Podcast | Thought on the Market

Andrew Sheets: Why Lower Oil Futures Matter for the Shape of the Market

Morgan Stanley
Banking, Finance, Investment Strategies

The market’s long term trajectory for oil suggests a decline in prices, but the ‘why’ matters, and the transition toward more green energy may imply a different outcome.

—– Transcript —–

Welcome to Thoughts on the Market. I’m Andrew Sheets, chief cross-asset strategist for Morgan Stanley. Along with my colleagues bringing you a variety of perspectives, I’ll be talking about trends across the global investment landscape and how we put those ideas together. It’s Friday, October 22nd at 2:00 p.m. in London.

 

The price of energy has surged this year. While the S&P 500 is up an impressive 21% year to date, that pales in comparison to a broad index of energy commodities – things like oil and natural gas – which are up almost 80%. I wanted to talk today about some of the broader implications of this move and importantly, the somewhat surprising message from future price expectations.

 

Let’s actually start with those expectations. While the price for oil is up sharply this year, future prices currently imply a pretty significant decline in the price of oil over the next one, two and three years. Buying a barrel of oil costs about $84 today. But if you want to buy a barrel for delivery in a year’s time, the price is $76, a full 10% lower. And for those of you looking ahead to Christmas 2023, that same barrel of oil costs $70, 17% below current levels.

 

Those implied declines in the future price of oil are historically large. If current oil prices simply move sideways over the next year, buying oil 10% below current levels in a year’s time will return, well, 10%. That’s more than double the return for U.S. high yield bonds, and one reason commodity investors care so much about the shape of these prices over time. Indeed, it’s a way for investors to make a pretty healthy return, in this case 10%, in a scenario where the day-to-day price of oil doesn’t really move.

 

This dynamic that we see today, where future oil prices are lower than current levels, is called ‘backwardation’. And while it matters for commodity investors, it can also have broader implications for how we interpret the economic outlook.

 

When oil prices are rising like they are today, one of the single biggest economic questions is whether this rise is mostly coming from increased demand or more limited oil supply. The price impact may be the same between these two dynamics, but the underlying drivers are very, very different. According to the work by my colleague Chetan Ahya, Morgan Stanley’s chief Asia economist, higher demand suggests underlying activity is strengthening and higher oil prices are easier to afford. Limited oil supply, in contrast, works more like a tax and can be more economically disruptive.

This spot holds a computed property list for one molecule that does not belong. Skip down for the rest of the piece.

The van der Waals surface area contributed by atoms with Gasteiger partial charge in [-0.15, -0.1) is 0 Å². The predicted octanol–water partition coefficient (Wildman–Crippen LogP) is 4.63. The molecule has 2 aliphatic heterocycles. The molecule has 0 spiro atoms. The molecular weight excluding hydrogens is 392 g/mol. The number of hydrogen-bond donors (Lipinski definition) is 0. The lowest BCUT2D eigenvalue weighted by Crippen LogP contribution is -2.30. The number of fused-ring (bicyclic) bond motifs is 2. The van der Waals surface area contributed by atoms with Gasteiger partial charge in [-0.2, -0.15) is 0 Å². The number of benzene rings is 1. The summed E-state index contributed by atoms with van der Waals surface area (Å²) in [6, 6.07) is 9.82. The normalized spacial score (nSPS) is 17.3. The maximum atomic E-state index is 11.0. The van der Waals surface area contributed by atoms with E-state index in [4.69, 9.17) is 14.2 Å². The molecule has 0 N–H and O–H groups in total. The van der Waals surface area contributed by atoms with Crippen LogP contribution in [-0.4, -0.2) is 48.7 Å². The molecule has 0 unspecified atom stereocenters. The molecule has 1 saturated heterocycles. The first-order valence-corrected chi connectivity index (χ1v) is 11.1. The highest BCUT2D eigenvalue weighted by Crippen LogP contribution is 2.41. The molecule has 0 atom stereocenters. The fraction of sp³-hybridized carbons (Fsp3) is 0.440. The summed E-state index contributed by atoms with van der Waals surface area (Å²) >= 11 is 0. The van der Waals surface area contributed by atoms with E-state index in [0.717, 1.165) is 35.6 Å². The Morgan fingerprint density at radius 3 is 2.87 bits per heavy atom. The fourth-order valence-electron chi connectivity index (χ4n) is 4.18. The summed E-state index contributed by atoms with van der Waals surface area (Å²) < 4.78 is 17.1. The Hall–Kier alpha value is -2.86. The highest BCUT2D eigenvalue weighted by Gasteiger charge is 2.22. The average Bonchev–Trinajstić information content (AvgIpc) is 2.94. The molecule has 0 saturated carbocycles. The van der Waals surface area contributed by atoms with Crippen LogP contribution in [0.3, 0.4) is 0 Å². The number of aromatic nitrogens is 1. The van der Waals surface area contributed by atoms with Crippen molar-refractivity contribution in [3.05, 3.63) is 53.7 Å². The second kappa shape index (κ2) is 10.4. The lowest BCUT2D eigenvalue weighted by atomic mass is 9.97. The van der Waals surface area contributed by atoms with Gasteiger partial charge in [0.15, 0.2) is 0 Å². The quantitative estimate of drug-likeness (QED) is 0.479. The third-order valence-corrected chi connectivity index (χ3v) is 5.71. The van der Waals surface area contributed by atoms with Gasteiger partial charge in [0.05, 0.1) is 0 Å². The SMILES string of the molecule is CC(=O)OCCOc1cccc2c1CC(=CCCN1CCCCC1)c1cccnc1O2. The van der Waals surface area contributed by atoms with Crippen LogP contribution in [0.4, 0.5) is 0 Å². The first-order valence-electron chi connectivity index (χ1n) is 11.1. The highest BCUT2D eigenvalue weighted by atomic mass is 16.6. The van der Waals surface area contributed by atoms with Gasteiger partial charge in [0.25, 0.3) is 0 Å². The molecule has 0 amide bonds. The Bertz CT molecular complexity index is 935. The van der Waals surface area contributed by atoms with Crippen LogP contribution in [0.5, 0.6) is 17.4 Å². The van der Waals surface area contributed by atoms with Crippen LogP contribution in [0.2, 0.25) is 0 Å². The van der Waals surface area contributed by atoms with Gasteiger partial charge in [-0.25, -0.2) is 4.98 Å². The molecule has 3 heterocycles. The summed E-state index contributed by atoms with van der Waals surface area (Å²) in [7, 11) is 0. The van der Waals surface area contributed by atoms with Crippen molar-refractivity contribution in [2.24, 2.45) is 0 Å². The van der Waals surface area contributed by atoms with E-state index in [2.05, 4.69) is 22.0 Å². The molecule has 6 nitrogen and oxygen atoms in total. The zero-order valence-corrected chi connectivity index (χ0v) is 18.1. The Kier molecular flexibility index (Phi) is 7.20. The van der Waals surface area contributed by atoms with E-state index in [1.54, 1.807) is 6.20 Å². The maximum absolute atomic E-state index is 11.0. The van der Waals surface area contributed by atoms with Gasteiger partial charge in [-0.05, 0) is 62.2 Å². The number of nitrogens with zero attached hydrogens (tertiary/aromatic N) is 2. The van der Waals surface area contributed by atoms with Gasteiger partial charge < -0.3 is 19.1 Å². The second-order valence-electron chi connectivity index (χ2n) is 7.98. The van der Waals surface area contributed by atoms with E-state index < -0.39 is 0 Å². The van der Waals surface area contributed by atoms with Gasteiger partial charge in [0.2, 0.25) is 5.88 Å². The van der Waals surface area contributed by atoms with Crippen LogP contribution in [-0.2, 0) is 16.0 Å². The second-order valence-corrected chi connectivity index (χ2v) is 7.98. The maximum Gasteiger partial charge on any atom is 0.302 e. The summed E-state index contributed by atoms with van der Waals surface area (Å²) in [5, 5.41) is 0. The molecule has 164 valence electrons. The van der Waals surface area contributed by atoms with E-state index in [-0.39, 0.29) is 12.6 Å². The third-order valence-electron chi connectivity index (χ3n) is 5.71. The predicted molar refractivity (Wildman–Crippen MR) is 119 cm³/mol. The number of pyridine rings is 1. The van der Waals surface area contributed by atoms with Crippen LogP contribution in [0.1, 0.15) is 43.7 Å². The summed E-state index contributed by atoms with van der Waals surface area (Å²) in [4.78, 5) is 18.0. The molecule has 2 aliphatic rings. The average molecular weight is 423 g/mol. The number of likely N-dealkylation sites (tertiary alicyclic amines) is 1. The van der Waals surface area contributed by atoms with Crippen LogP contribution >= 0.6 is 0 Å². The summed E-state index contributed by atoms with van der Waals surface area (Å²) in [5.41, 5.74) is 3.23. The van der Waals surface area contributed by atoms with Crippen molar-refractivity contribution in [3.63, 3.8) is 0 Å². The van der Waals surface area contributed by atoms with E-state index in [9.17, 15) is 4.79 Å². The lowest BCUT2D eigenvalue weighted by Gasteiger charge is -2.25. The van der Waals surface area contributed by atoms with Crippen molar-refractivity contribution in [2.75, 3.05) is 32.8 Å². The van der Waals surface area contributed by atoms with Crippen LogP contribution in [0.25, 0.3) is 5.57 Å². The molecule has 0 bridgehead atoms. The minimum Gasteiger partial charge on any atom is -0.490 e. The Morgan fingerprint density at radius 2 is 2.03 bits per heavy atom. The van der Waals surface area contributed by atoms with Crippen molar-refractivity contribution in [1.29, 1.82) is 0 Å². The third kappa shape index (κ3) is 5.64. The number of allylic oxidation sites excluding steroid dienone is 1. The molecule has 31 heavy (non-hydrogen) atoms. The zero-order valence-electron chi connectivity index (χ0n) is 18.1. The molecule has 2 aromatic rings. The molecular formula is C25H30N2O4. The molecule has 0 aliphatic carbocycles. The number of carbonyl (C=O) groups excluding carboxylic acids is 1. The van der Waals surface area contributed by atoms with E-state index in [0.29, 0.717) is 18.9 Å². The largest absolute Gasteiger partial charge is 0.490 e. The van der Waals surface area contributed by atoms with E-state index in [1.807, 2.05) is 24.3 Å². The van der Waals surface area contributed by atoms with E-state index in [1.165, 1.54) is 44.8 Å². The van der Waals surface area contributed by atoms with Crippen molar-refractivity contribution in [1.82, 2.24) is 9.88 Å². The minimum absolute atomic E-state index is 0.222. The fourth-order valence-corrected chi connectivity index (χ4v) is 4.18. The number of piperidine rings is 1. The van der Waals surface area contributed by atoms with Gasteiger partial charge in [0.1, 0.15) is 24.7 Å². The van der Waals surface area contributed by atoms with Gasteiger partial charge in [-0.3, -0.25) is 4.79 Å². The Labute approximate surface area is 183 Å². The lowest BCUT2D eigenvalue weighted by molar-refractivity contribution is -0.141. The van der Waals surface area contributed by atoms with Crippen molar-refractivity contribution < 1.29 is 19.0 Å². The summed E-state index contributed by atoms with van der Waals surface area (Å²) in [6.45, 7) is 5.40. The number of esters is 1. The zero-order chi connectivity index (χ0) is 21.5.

So how do we know which one of these it is?

 

Well, there are a lot of things that investors can look at, but the shape of oil prices over time, what we’ve just been discussing, can be a really useful way to quantify this question. Short term oil prices, we’d argue, tend to be influenced more heavily by the demand for oil. If you’re going to go on a long road trip, you’re going to fill up at the pump today. Longer term oil prices, in contrast, tend to be more linked to supply, as the producers of that oil really do care about selling it over the next one, two, three and five years. So, if demand is strong, short-term prices should be biased higher. And if supply is more plentiful, longer-term prices tend to be biased lower. That downward shape of prices over time, that ‘backwardation’, is exactly what we were discussing earlier, and that’s what we see today. That, in turn, suggests that the current oil price strength is being driven more by demand than supply.

 

I’ll close, however, with the idea that the market might have this long-term trajectory of oil prices wrong. As my colleague Martijn Rats, Morgan Stanley’s chief commodity strategist, has recently argued, an expectation of a green transition towards renewable energy has caused investment in new oil drilling to plummet. That should mean less supply over time, challenging the market’s current assumption that oil prices will decline significantly over the next several years.

 

Thanks for listening. Subscribe to Thoughts on the Market on Apple Podcasts, or wherever you listen, and leave us a review. We’d love to hear from you.

 

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